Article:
• President and Vice-President, AIGA, Los Angeles, 1982–1988

Solo Exhibitions

Exhibition view of Greiman's solo exhibition Drive-by Shooting: April Greiman Digital Photography at the Pasadena Museum of California Art, 2006.

In 2006, the Pasadena Museum of California Art mounted a one-woman show of her digital photography entitled: Drive-by Shooting: April Greiman Digital Photography.[53] Greiman was also in the major group show at Centre Georges Pompidou in Paris called Elle@Centre Pompidou.[54] In 2007, Greiman completed her largest ever work: a public mural, Hand Holding a Bowl of Rice, spanning "seven stories of two building facades marking the entrance to the Wilshire Vermont Metro Station in Los Angeles."[55] In 2014, Greiman collaborated with the London based artist-run organization Auto Italia South East along with a group of artists including Metahaven, in an exhibition POLYMYTH x Miss Information. The exhibition program was included in the external listings for Frieze Art Fair.[56] In 2023 Greiman co-curated with Stacie B. London, and included her artwork in It's About Time, a multidisciplinary group art exhibition of 17 artists at The Brand Library & Art Center, September–November 2023.[57][58]

  • Do Not Trust Atoms: April Greiman, Avatars and New Photography, bulthaup Los Angeles ‘Kunsthalle b,’ Los Angeles, California, February 1, 2017 – May 15, 2017
  • Objects in Space: April Greiman, Woodbury University Wedge Gallery, Burbank, California, March 4, 2014 – March 30, 2014
  • New Works: April Greiman, curated by Stacie B. London, Subvecta Motus Gallery, Glendale, California, November 2012 – January 2013
  • Think About What You Think About: April Greiman, Yoon Design: Ddoong Gallery, Korea Society of Basic Design & Art, Seoul, Korea, December 10, 2012 – December 16, 2012
  • The Masters Series: April Greiman, School of Visual Arts (SVA) Visual Arts Museum, New York City, New York, October 20, 2008 – December 13, 2008
  • Objects in Space, Salve Regina University, Newport, Rhode Island, October 17, 2007 – November 11, 2007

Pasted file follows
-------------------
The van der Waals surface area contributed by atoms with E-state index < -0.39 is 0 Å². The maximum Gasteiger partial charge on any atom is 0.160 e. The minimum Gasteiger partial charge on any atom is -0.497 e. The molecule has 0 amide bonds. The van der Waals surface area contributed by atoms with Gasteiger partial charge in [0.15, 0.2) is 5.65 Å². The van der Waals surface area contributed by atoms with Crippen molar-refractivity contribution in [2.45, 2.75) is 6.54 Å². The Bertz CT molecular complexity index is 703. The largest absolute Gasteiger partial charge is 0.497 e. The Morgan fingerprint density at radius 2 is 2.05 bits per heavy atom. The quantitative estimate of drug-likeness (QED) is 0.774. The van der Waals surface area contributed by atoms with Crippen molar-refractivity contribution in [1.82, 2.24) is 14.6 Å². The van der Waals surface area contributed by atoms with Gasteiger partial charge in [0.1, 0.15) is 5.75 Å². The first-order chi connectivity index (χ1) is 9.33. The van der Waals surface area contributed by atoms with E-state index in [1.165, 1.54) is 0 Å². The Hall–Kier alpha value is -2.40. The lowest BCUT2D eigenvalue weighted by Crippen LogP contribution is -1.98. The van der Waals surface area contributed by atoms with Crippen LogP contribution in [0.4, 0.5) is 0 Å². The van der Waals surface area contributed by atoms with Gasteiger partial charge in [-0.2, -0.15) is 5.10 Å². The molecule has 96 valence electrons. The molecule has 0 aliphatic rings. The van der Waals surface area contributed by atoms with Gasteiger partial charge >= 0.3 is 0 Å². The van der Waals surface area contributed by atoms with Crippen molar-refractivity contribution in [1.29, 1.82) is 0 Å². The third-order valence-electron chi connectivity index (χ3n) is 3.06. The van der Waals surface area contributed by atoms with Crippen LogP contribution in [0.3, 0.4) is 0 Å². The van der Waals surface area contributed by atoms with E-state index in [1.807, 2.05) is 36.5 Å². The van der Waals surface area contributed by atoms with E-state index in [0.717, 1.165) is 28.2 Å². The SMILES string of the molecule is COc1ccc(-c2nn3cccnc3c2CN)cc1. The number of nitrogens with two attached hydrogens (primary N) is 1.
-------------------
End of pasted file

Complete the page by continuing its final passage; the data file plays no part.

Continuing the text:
• Drive-by Shooting: April Greiman Digital Photography, Pasadena Museum of California Art, Pasadena, California, September 9, 2006 – October 8, 2006
  • Objects in Space, Nova Ljubjlanska Banka, Llubljana, Slovenia, November 2004
  • Something from Nothing, Modern Book Gallery, Westwood, California, 2001
  • Objects in Space, Selby Gallery, Ringling School of Art and Design, Sarasota, Florida, October 25, 1999 – November 24, 1999
  • It’snotwhatAprilyouthinkitGreimanis, Arc en Rêve Centre d’Architecture, Bordeaux, France, 1994.
  • Computer Graphics: April Greiman, Itoya Gallery, Tokyo, Japan, 1994.
  • April Greiman: Hybrid Imagery, The Israel Museum, Jerusalem, Israel, 1989
  • One Woman Show, Turner Dailey Gallery, Los Angeles, California, 1989
  • April Greiman, Reinhold–Brown Gallery, New York City, New York, 1986
Installation view from group exhibition Designing Modern Women 1890–1990, Museum of Modern Art, (MoMA), New York, NY, October 5, 2013 – October 19, 2014

Selected Group Exhibitions

  • Digital Witness: Revolutions in Design, Photography, and Film, LACMA, Los Angeles, California, presented as part of The Getty initiative PST ART: Art & Science Collide, November 24, 2024 – July 13, 2025 [59]
  • Body Constructs, MoMA, Collection gallery, organized by Evangelos Kotsioris, Assistant Curator, and Paula Vilaplana de Miguel, New York, New York, January 2024–ongoing[60]
  • It's About Time, co-curated with Stacie B. London, Brand Library & Art Center, Glendale Public Library, Glendale, California, September 23 – November 22, 2023[61]
  • Between the Lines, Typography in LACMA’s Collection, Los Angeles County Museum of Art, Los Angeles, California, May 19, 2019–ongoing
  • West of Modernism: California Graphic Design, 1975–1995, Los Angeles County Museum of Art, Los Angeles, California, September 30, 2018 – April 21, 2019